Today I decided just to make a new one.  I am not talented with a bowsaw, so even with all the clean up involved there, this took about 30 minutes from marking out to applying finish.

The top one is the original, the bottom is my copy.
This is the perfect piece to do with a scrap piece of paulownia (Paulownia tomentosa).  It is so easy to saw this stuff.

I just traced the pattern from the original onto my roughstock, sawed it out with my bowsaw, and cleaned it up with some spokeshaves, rasps, and a little bit of 180 grit sandpaper.

I finished it with some leftover tung oil I had mixed up with turpentine on a previous project.

I know that you can buy these screw-in hangers from some woodworking supply places, and can recommend them for a quick and dirty project.

Time will tell if this wood holds up any better than the pine did.

I think my next hangers will be copies of these hangers I found in a Bavarian open air museum.  I think these would be a fantastic short exercise, too!

Bavarian farm hangers
I really like the bottom two.  Those are next.

Meanwhile, after I got this hanger made, I got to work on my proper project:

Getting back to work on an old project.
 More about this one next time!

Thursday, December 25, 2014

Coffee and Cream Roorkee - Merry Christmas, Janet!

Merry Christmas to my wonderful sister Janet!  Since I didn't plan far enough ahead to build your gift in time for you to receive it by Christmas, here are some photos of your gift to show you what is on it's way via the US Postal system:

The Coffee and Cream Roorkee.
I am the youngest of seven children, and to make things less painful for us when we were kids, we used to draw names from a hat to determine for which of our siblings we would get a Christmas gift.  We continue this tradition today, although we rotate who gets whom for Christmas.  This year, I had my sister Janet, the third girl in our family.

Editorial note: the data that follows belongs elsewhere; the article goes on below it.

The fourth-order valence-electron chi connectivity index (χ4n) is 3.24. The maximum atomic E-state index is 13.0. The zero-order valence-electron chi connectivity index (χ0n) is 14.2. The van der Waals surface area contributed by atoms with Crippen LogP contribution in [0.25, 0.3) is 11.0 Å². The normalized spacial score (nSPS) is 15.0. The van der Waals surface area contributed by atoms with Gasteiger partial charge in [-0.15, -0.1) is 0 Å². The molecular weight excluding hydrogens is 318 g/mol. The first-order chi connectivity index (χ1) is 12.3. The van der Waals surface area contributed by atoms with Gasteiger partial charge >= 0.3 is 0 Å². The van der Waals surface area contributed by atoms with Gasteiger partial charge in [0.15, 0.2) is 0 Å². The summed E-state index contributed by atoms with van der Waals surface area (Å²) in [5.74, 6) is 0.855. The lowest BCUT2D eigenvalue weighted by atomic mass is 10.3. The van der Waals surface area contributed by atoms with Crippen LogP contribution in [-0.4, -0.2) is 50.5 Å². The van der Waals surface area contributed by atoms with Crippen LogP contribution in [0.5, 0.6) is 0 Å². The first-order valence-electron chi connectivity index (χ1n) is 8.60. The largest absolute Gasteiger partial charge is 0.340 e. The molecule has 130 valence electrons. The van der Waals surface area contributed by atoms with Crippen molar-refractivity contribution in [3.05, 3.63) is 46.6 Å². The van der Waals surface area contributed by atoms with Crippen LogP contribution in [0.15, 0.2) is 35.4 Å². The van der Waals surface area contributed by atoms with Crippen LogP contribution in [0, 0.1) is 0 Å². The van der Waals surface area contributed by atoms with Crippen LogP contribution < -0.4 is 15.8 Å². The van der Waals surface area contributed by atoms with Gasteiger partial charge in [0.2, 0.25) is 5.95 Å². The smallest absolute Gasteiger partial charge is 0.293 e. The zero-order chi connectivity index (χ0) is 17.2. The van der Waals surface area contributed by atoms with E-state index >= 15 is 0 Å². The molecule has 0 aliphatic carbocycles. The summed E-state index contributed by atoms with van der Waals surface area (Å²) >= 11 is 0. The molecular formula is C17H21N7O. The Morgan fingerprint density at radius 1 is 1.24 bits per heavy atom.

Here is an old photo of the whole family.  I'm the youngest, the boy with his fly open.  Janet is the third oldest, the one whose head is hidden behind my brother Chuck.
The chair is made from wenge (Millettia laurentii) and a hair-on cow hide.  I was originally going to use oak or ash.  On my way to the lumber yard to buy some lumber for this project, The Frau asked if I had anything in my own lumber pile that would work.  It turns out I had some wenge from a project that never got started.  Lucky for Janet, it was perfect for this project.

Wenge and hair-on cowhide.
I am extremely happy with how this chair turned out.  It was a bit of a challenge:  I did most of the work at the Dictum woodshop, but didn't quite get everything done in the few days I had allotted. 

It was a comedy of errors that prevented this chair from getting done in plenty of time to be mailed by Christmas.  It was finished just yesterday.  Mental note, start Linda's gift earlier next year.

Details, details.
Most all of the woodwork was done with machines this time, in order to make this a fast project.  The woodwork actually did go fast.  Rough work such as cutting rough stock to dimension, jointing and planing are undoubtedly quicker with good machines.  I turned the legs using both my Easy Rougher, and a roughing gouge that Andy at Dictum helped me with.  I even used a router table to make the octagonal stretchers.  It worked well.  The trick is finishing everything off with a swipe from a plane to remove machine marks.

Laminated leather.
One challenge I had to overcome was the relative delicacy of the cowhide.  It was too soft, pliable and stretchy to be used by itself.  For the arms, I toyed with the idea of using only 10 ounce vegetable tanned leather with the color seen on the belting elsewhere on this chair.  It didn't look quite right.  The cowhide was way too thin for use in the arms of this chair, so I glued the cowhide to the veg-tan for a stout arm strap that looked the way I wanted it to.
The carriage bolt shown was stripped, sanded and blued with gun-blue.
I finished this chair with pure tongue oil thinned with some organic turpentine.  Once this was well cured, I applied a thin layer of paste wax.  This is a nice, no-nonsense finish that leaves you admiring the wood, as opposed to the finish. 

One other thing that I had to think about when cutting out the leather, was the fact that the direction the hair fell on the hide needed to be in a certain orientation.  I wanted it to go front to back on all parts.  This I did, but it required wasting a bit more material than when I use plain leather.

Merry Christmas, Janet!  Here's your gift.
The seat needed some strengthening, too.  I chose to leave the back piece alone, but I knew the chair would not last more than a few days if I didn't do something with the seat.  I thought a long time about how to attach canvas to the leather.  I decided to use wood glue on the front and back.  While I was fetching some glue, I realized I had some spray glue, and instantly knew this was the way to go.

I attached the red canvas with spray glue - you know, the stuff that is used in the cartoons.